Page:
All families of children who meet the eligibility assessment for the program will be offered support services while waiting for intensive behavioural intervention to start. Families will be offered training specifically to help ready their child for IBI, to promote skill development and foster integration into small groups. Building on the best practices that already exist across the province, these services promote positive outcomes and may include the following:
Every effort will be made to effectively manage and minimize waiting lists. A consistent wait list management strategy based on date of referral and geography will be used.
The assessment to determine eligibility to receive IBI services will be conducted within four to six weeks after the referral is received. Families, whose children are found to be ineligible, are to be provided with information about other services available in the community.
Each Regional Program must provide Wait List Coordination through a designated position or assignment of the function to other staff. Wait List Coordination is to:
The wait list for service (after eligibility for the program has been determined) is to be chronological with the date of initial referral to the program used as the reference date. Date of initial referral is defined as the point of contact at which the provider begins to collect information about the child. Geography is a factor to be used to recognize the service communities within a region.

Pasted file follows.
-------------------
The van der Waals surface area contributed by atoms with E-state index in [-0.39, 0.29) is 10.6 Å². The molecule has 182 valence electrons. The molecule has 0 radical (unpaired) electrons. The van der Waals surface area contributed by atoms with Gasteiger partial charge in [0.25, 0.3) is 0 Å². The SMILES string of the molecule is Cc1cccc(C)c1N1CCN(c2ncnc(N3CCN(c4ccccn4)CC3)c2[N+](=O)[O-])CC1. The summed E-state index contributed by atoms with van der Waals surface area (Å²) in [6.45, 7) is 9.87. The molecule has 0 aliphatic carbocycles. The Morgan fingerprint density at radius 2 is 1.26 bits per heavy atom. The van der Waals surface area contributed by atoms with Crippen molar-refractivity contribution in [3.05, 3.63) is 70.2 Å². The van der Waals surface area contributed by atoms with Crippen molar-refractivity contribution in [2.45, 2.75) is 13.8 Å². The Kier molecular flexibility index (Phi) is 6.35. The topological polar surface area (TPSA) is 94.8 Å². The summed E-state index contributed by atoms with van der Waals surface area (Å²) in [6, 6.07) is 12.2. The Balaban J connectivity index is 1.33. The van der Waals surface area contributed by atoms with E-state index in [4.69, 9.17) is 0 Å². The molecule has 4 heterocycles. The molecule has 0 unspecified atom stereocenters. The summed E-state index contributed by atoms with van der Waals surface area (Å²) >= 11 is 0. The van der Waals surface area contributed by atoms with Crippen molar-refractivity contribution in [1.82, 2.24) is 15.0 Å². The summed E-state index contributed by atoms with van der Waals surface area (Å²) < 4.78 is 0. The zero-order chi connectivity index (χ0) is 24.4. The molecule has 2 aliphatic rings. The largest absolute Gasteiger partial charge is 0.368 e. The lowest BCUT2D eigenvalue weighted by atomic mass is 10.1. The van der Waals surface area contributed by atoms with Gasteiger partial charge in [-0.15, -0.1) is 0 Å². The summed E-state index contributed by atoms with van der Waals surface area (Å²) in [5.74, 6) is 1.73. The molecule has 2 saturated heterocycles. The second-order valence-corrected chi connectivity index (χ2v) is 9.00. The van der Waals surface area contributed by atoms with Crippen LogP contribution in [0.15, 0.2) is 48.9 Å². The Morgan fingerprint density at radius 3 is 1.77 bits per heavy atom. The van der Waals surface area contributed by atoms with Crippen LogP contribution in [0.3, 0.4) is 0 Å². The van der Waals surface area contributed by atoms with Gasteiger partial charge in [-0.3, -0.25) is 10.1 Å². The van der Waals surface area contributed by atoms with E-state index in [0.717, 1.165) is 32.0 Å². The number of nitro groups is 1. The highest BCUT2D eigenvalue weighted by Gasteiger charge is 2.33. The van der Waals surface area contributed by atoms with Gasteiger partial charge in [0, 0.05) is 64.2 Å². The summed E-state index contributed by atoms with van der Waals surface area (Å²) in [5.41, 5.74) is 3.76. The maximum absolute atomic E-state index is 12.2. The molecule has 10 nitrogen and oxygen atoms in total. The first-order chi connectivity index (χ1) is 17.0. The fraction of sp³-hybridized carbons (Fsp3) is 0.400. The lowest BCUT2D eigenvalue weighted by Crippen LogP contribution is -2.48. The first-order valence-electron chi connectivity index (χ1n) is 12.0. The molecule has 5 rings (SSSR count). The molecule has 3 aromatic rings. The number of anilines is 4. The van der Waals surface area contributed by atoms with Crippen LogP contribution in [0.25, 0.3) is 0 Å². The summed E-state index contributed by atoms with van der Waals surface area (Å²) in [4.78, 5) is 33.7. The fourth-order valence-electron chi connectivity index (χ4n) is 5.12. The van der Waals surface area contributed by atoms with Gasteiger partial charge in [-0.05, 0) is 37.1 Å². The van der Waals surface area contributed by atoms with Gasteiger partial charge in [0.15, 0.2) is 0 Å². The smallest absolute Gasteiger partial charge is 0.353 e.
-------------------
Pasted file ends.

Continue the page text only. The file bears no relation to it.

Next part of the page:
The Ministry of Children and Youth Services contracts with service providers (Regional Programs) in the nine regions of the province to provide intensive behavioural intervention.
Before a child starts receiving IBI services, the Regional Program must conduct a full assessment to determine eligibility and, where there is eligibility, intensity, setting and duration.
Diagnostic and assessment information provided in the referral process will be used to determine eligibility, intensity, setting and duration for intensive behavioural intervention. If the information is not adequate or available, additional assessments may be required or administered. Regional Program assessments for intensive behavioural intervention include the following components:
Periodically, Regional Programs, in consultation with the Ministry of Children and Youth Services, may revise the standardized assessments used based on experience and best practices. All Regional Programs must use certain tools (e.g., Diagnostic and Statistical Manual - IV criteria, Childhood Autism Rating Scale (CARS) and Vineland Adaptive Behaviour Scale) to reduce clinical variation, to allow for continuous quality assurance monitoring and to form the basis for outcome evaluation of the overall program. These are also used to demonstrate and measure progress in children.
Prior to initiation of service, the Regional Program will conduct an assessment of family resources, strengths and needs. This may include measures of stress and family functioning.